For the last few years, EMerald Geomodelling has proven that this might not be the case in the future. The “Fellesprosjektet Ringeriksbanen og E16” project, also known as FRE16, is a good example of this. With nearly 40 km of road, railways and tunnels to be constructed, it's a big project. The scale of it demands a great deal of geotechnical investigations, which is normally done with traditional, invasive geotechnical drillings. But in this case, beyond drillings, a new technology was tested.
Getting in the air
The EMerald Geomodelling team, which at the time was part of the Norwegian Geotechnical Institute (NGI), was brought into the project in 2016. The initial intention was to get an overview of ground conditions by using helicopter geo-scanning. In June that year, helicopter-based instruments were deployed, scanning the subsurface along the planned route between the cities of Sandvika and Hønefoss. These instruments utilize the principle of electromagnetic induction to detect changes in how well different earth materials conduct electricity.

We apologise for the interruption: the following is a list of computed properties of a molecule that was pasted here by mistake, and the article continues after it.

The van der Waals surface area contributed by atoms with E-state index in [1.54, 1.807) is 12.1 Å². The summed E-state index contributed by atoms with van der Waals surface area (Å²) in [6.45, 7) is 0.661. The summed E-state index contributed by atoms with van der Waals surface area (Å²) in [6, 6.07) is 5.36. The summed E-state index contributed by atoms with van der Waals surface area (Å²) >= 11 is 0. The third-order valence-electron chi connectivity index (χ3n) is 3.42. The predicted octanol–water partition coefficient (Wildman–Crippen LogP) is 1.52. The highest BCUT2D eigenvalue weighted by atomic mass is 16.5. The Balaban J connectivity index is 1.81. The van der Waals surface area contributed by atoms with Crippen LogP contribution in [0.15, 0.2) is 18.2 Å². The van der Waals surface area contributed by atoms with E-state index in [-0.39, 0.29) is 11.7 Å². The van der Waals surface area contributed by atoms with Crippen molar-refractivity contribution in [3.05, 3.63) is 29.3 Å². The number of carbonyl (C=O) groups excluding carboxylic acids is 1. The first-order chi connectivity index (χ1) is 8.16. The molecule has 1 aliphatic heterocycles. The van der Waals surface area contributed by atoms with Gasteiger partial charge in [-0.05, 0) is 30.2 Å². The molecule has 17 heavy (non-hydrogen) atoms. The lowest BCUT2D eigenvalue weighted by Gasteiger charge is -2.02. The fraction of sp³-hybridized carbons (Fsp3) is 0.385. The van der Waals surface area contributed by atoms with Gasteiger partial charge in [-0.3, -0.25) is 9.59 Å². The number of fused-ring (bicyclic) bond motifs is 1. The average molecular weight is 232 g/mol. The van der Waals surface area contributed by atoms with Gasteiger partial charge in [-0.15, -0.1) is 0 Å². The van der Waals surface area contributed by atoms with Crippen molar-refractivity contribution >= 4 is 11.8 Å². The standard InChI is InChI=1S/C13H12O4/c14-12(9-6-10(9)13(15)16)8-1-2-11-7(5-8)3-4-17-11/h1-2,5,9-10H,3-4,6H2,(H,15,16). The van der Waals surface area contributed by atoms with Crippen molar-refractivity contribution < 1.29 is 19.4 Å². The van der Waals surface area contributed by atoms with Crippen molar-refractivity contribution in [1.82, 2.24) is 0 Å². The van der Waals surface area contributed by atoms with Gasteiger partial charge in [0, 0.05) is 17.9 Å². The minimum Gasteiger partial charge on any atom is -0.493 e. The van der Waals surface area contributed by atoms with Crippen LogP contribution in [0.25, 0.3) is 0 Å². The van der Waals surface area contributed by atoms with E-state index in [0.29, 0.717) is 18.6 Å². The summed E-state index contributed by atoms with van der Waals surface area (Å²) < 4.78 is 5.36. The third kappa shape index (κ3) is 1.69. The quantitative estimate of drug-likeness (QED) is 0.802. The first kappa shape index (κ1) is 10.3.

One of the key aims of the site investigation was to map the depth to bedrock. Expert geophysicists and engineers manually interpreted the geo-scanning results. Bedrock ranged from very shallow to up to 140 m deep, according to the results. These were valuable insights for the engineers as it made it way easier for them to plan follow-up drillings. However, manual interpretation of this data is very time-consuming. The time-consuming process was a barrier that prevented the geophysical data from being reused in later stages of the project.